• The Re-Invention of Al Shabaab: A Strategy of Choice or Necessity?

    By Matt Bryden, Center for Strategic and International Studies | August 2013 — The deadly attack on Kenya’s Westgate mall in September 2013, in which al Shabaab militants killed more than 70 people, exemplifies a shift in the extremist group’s aims, strategy, and composition following its steady loss of influence in Somalia. New leadership has refocused the group on international jihad, which is likely to sustain its relevance even as regional and international forces seize control of al Shabaab strongholds in Somalia. However, internal tensions and depleted strength leave al Shabaab vulnerable. Efforts to build a more legitimate and effective government in Somalia will further undermine the group.

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  • Somalia Redux? Assessing the New Somali Federal Government

    By Matt Bryden, Center for Strategic and International Studies | August 2013 A new Somali federal government was established in 2012 to a wave of international optimism, including some comparisons to the transformational effects of the Arab Spring. However, the new government must address three key challenges that it has largely ignored in its proposed strategy to stabilize the country. First, an inclusive political process is needed to address the local grievances that have been exploited by the Islamic militant group al Shabaab to mobilize support. The second involves tackling pervasive corruption that discredited and weakened the preceding transitional authorities and dampened an economic recovery. Lastly, basic electoral procedures and institutions must be established to hold a constitutional referendum, national elections, and other polls critical to ending the government’s transitional nature.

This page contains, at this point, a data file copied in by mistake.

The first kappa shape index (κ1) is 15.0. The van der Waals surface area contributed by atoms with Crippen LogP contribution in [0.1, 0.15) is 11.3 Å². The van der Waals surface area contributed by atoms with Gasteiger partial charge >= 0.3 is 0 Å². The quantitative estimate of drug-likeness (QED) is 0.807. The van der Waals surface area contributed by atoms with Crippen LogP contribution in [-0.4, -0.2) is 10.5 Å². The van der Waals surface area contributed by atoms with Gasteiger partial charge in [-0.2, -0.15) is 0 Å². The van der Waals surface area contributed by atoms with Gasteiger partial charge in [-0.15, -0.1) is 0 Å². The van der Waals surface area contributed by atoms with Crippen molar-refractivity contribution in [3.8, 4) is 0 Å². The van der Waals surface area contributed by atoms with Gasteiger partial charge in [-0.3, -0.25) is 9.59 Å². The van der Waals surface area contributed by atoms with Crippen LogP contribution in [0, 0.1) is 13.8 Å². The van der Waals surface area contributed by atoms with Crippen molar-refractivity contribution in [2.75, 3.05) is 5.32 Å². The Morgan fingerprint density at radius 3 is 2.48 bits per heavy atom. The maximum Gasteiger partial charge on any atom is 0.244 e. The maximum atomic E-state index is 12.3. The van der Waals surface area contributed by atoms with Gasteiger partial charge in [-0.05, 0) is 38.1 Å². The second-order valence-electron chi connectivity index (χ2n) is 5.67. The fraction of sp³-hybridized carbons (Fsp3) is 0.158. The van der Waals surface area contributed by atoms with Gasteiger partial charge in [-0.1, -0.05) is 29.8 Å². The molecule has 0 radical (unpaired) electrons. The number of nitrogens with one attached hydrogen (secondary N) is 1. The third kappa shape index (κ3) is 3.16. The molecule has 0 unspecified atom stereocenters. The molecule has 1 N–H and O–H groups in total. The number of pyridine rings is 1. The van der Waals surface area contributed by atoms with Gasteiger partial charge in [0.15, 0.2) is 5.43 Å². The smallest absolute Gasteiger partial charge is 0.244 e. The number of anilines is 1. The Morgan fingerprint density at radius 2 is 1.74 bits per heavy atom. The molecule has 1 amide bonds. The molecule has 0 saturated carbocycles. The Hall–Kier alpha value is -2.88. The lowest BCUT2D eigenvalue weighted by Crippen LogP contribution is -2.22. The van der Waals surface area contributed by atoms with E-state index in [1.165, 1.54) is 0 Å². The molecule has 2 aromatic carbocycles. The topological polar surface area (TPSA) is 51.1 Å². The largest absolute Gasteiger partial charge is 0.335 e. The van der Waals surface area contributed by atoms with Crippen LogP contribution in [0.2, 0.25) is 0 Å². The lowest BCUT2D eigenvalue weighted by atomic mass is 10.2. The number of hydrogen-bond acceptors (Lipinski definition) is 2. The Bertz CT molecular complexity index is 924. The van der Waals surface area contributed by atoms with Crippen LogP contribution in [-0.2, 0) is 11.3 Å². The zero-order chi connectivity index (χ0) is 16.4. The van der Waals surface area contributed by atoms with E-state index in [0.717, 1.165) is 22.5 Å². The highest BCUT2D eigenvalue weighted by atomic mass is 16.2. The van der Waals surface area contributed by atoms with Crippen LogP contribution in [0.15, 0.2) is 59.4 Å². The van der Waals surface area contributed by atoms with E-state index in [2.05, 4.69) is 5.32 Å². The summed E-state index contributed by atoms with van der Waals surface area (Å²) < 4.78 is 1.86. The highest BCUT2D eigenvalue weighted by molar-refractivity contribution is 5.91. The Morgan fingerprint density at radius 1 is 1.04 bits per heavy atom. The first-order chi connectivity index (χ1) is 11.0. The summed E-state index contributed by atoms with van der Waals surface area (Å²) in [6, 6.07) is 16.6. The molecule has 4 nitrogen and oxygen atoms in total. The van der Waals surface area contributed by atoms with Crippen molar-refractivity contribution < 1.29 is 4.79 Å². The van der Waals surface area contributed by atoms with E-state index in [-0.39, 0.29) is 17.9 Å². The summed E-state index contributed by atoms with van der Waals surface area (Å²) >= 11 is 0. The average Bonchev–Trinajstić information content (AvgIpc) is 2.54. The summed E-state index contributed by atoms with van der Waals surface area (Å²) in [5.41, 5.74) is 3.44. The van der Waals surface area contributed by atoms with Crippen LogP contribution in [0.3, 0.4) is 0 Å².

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  • Community-Led Stabilization in Somalia

    By Siris Hartkorn, Forced Migration Review | 2011 Access by international actors to provide humanitarian assistance in Somalia is complicated by the presence of numerous Non-State Armed Groups (NSAGs). While many are dangerous and predatory, some NSAGs are viewed as legitimate among the local population and community. Although controversial, engaging with comparatively responsible and legitimate NSAGs through community safety projects to ensure civilian security may be necessary and productive in cases like Somalia, where central state authority is severely limited.

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  • Arms Flows and the Conflict in Somalia

    By Pieter D. Wezeman, SIPRI Background Paper | October 2010 International responses to the protracted instability in Somalia have included both general restrictions on arms supplies and arming specific actors. However, such efforts have generated significant human rights and regional instability risks. Countries seeking to support stabilization efforts should consider channels that are more closely monitored such as through the African Union or directly to its Somalia peacekeeping mission instead of to troop-contributing countries or the Somalia transitional government.

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